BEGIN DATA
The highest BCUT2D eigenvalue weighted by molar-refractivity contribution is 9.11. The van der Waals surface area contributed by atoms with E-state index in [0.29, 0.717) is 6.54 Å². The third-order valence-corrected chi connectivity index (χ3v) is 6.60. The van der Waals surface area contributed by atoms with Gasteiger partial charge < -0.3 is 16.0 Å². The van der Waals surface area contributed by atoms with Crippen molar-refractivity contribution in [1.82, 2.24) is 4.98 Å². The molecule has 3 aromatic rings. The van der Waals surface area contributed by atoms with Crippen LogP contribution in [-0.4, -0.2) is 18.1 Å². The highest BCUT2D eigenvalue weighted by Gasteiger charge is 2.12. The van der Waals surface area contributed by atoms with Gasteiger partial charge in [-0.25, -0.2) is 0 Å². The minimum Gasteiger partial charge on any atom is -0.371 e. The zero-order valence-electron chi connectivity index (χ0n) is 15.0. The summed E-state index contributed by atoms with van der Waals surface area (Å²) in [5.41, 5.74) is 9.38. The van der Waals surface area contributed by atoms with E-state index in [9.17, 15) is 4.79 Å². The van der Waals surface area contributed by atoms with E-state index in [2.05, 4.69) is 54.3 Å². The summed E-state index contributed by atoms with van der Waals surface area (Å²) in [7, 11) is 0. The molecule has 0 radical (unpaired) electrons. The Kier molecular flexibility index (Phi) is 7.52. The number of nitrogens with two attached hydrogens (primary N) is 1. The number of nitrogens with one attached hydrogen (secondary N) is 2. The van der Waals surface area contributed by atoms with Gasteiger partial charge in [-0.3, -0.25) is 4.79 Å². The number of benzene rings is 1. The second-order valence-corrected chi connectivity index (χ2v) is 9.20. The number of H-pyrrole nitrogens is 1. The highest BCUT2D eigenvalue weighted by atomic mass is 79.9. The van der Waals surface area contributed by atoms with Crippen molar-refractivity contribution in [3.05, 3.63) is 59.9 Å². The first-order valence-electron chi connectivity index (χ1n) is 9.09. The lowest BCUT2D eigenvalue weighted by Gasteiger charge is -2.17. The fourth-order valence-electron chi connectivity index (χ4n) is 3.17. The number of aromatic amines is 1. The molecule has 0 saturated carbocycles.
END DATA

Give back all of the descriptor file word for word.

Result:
The highest BCUT2D eigenvalue weighted by molar-refractivity contribution is 9.11. The van der Waals surface area contributed by atoms with E-state index in [0.29, 0.717) is 6.54 Å². The third-order valence-corrected chi connectivity index (χ3v) is 6.60. The van der Waals surface area contributed by atoms with Gasteiger partial charge < -0.3 is 16.0 Å². The van der Waals surface area contributed by atoms with Crippen molar-refractivity contribution in [1.82, 2.24) is 4.98 Å². The molecule has 3 aromatic rings. The van der Waals surface area contributed by atoms with Crippen LogP contribution in [-0.4, -0.2) is 18.1 Å². The highest BCUT2D eigenvalue weighted by Gasteiger charge is 2.12. The van der Waals surface area contributed by atoms with Gasteiger partial charge in [-0.25, -0.2) is 0 Å². The minimum Gasteiger partial charge on any atom is -0.371 e. The zero-order valence-electron chi connectivity index (χ0n) is 15.0. The summed E-state index contributed by atoms with van der Waals surface area (Å²) in [5.41, 5.74) is 9.38. The van der Waals surface area contributed by atoms with E-state index in [9.17, 15) is 4.79 Å². The van der Waals surface area contributed by atoms with E-state index in [2.05, 4.69) is 54.3 Å². The summed E-state index contributed by atoms with van der Waals surface area (Å²) in [7, 11) is 0. The molecule has 0 radical (unpaired) electrons. The Kier molecular flexibility index (Phi) is 7.52. The number of nitrogens with two attached hydrogens (primary N) is 1. The number of nitrogens with one attached hydrogen (secondary N) is 2. The van der Waals surface area contributed by atoms with Gasteiger partial charge in [-0.3, -0.25) is 4.79 Å². The number of benzene rings is 1. The second-order valence-corrected chi connectivity index (χ2v) is 9.20. The number of H-pyrrole nitrogens is 1. The highest BCUT2D eigenvalue weighted by atomic mass is 79.9. The van der Waals surface area contributed by atoms with Crippen molar-refractivity contribution in [3.05, 3.63) is 59.9 Å². The first-order valence-electron chi connectivity index (χ1n) is 9.09. The lowest BCUT2D eigenvalue weighted by Gasteiger charge is -2.17. The fourth-order valence-electron chi connectivity index (χ4n) is 3.17. The number of aromatic amines is 1. The molecule has 0 saturated carbocycles.